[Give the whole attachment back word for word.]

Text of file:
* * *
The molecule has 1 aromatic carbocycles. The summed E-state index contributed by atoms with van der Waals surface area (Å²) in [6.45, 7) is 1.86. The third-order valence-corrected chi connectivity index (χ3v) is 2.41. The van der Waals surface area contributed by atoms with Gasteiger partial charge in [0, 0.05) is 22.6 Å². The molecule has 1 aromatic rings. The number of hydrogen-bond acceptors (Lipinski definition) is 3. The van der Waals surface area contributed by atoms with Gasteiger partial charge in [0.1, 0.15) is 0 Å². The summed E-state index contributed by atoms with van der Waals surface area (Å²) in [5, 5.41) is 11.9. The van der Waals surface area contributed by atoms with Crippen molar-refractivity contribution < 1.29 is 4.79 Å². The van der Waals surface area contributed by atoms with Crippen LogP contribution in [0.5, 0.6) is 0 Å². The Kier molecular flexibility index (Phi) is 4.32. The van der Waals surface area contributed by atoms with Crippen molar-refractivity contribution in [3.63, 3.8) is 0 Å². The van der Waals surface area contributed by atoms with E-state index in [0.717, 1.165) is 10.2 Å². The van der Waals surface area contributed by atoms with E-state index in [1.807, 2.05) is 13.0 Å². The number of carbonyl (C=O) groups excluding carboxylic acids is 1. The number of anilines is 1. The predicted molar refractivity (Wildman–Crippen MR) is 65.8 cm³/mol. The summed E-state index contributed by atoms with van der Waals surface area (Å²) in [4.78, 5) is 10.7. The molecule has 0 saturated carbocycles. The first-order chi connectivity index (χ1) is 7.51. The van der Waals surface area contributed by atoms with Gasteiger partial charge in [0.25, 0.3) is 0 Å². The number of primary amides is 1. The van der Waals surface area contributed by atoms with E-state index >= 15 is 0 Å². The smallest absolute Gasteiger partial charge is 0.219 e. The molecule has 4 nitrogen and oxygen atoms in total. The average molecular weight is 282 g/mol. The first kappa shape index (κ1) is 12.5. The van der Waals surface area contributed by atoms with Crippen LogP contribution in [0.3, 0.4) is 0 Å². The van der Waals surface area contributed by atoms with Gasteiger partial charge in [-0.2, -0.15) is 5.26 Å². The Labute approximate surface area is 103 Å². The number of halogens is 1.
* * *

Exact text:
The molecule has 1 aromatic carbocycles. The summed E-state index contributed by atoms with van der Waals surface area (Å²) in [6.45, 7) is 1.86. The third-order valence-corrected chi connectivity index (χ3v) is 2.41. The van der Waals surface area contributed by atoms with Gasteiger partial charge in [0, 0.05) is 22.6 Å². The molecule has 1 aromatic rings. The number of hydrogen-bond acceptors (Lipinski definition) is 3. The van der Waals surface area contributed by atoms with Gasteiger partial charge in [0.1, 0.15) is 0 Å². The summed E-state index contributed by atoms with van der Waals surface area (Å²) in [5, 5.41) is 11.9. The van der Waals surface area contributed by atoms with Crippen molar-refractivity contribution < 1.29 is 4.79 Å². The van der Waals surface area contributed by atoms with Crippen LogP contribution in [0.5, 0.6) is 0 Å². The Kier molecular flexibility index (Phi) is 4.32. The van der Waals surface area contributed by atoms with Crippen molar-refractivity contribution in [3.63, 3.8) is 0 Å². The van der Waals surface area contributed by atoms with E-state index in [0.717, 1.165) is 10.2 Å². The van der Waals surface area contributed by atoms with E-state index in [1.807, 2.05) is 13.0 Å². The number of carbonyl (C=O) groups excluding carboxylic acids is 1. The number of anilines is 1. The predicted molar refractivity (Wildman–Crippen MR) is 65.8 cm³/mol. The summed E-state index contributed by atoms with van der Waals surface area (Å²) in [4.78, 5) is 10.7. The molecule has 0 saturated carbocycles. The first-order chi connectivity index (χ1) is 7.51. The van der Waals surface area contributed by atoms with Gasteiger partial charge in [0.25, 0.3) is 0 Å². The number of primary amides is 1. The van der Waals surface area contributed by atoms with E-state index >= 15 is 0 Å². The smallest absolute Gasteiger partial charge is 0.219 e. The molecule has 4 nitrogen and oxygen atoms in total. The average molecular weight is 282 g/mol. The first kappa shape index (κ1) is 12.5. The van der Waals surface area contributed by atoms with Crippen LogP contribution in [0.3, 0.4) is 0 Å². The van der Waals surface area contributed by atoms with Gasteiger partial charge in [-0.2, -0.15) is 5.26 Å². The Labute approximate surface area is 103 Å². The number of halogens is 1.